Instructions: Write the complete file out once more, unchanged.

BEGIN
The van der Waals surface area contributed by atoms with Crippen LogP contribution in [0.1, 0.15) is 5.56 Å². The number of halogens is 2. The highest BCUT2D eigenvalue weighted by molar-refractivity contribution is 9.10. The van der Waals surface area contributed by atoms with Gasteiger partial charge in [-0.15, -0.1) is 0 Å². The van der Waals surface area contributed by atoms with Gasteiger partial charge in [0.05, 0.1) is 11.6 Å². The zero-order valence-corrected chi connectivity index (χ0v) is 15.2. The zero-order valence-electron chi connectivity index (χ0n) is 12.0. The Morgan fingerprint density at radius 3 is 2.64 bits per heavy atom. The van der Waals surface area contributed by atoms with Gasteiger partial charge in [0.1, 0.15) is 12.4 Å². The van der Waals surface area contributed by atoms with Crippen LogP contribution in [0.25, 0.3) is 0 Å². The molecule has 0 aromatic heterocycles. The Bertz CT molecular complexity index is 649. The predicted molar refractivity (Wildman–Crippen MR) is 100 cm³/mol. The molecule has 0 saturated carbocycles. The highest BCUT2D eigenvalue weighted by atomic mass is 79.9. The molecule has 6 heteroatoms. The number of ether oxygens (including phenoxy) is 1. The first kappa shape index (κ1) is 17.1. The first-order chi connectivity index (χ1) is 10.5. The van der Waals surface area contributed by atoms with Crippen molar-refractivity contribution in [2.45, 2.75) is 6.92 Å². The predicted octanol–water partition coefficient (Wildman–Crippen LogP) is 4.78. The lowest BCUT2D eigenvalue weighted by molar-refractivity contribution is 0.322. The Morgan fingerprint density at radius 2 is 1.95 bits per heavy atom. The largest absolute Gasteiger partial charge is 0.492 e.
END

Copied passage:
The van der Waals surface area contributed by atoms with Crippen LogP contribution in [0.1, 0.15) is 5.56 Å². The number of halogens is 2. The highest BCUT2D eigenvalue weighted by molar-refractivity contribution is 9.10. The van der Waals surface area contributed by atoms with Gasteiger partial charge in [-0.15, -0.1) is 0 Å². The van der Waals surface area contributed by atoms with Gasteiger partial charge in [0.05, 0.1) is 11.6 Å². The zero-order valence-corrected chi connectivity index (χ0v) is 15.2. The zero-order valence-electron chi connectivity index (χ0n) is 12.0. The Morgan fingerprint density at radius 3 is 2.64 bits per heavy atom. The van der Waals surface area contributed by atoms with Gasteiger partial charge in [0.1, 0.15) is 12.4 Å². The van der Waals surface area contributed by atoms with Crippen LogP contribution in [0.25, 0.3) is 0 Å². The molecule has 0 aromatic heterocycles. The Bertz CT molecular complexity index is 649. The predicted molar refractivity (Wildman–Crippen MR) is 100 cm³/mol. The molecule has 0 saturated carbocycles. The highest BCUT2D eigenvalue weighted by atomic mass is 79.9. The molecule has 6 heteroatoms. The number of ether oxygens (including phenoxy) is 1. The first kappa shape index (κ1) is 17.1. The first-order chi connectivity index (χ1) is 10.5. The van der Waals surface area contributed by atoms with Crippen molar-refractivity contribution in [2.45, 2.75) is 6.92 Å². The predicted octanol–water partition coefficient (Wildman–Crippen LogP) is 4.78. The lowest BCUT2D eigenvalue weighted by molar-refractivity contribution is 0.322. The Morgan fingerprint density at radius 2 is 1.95 bits per heavy atom. The largest absolute Gasteiger partial charge is 0.492 e.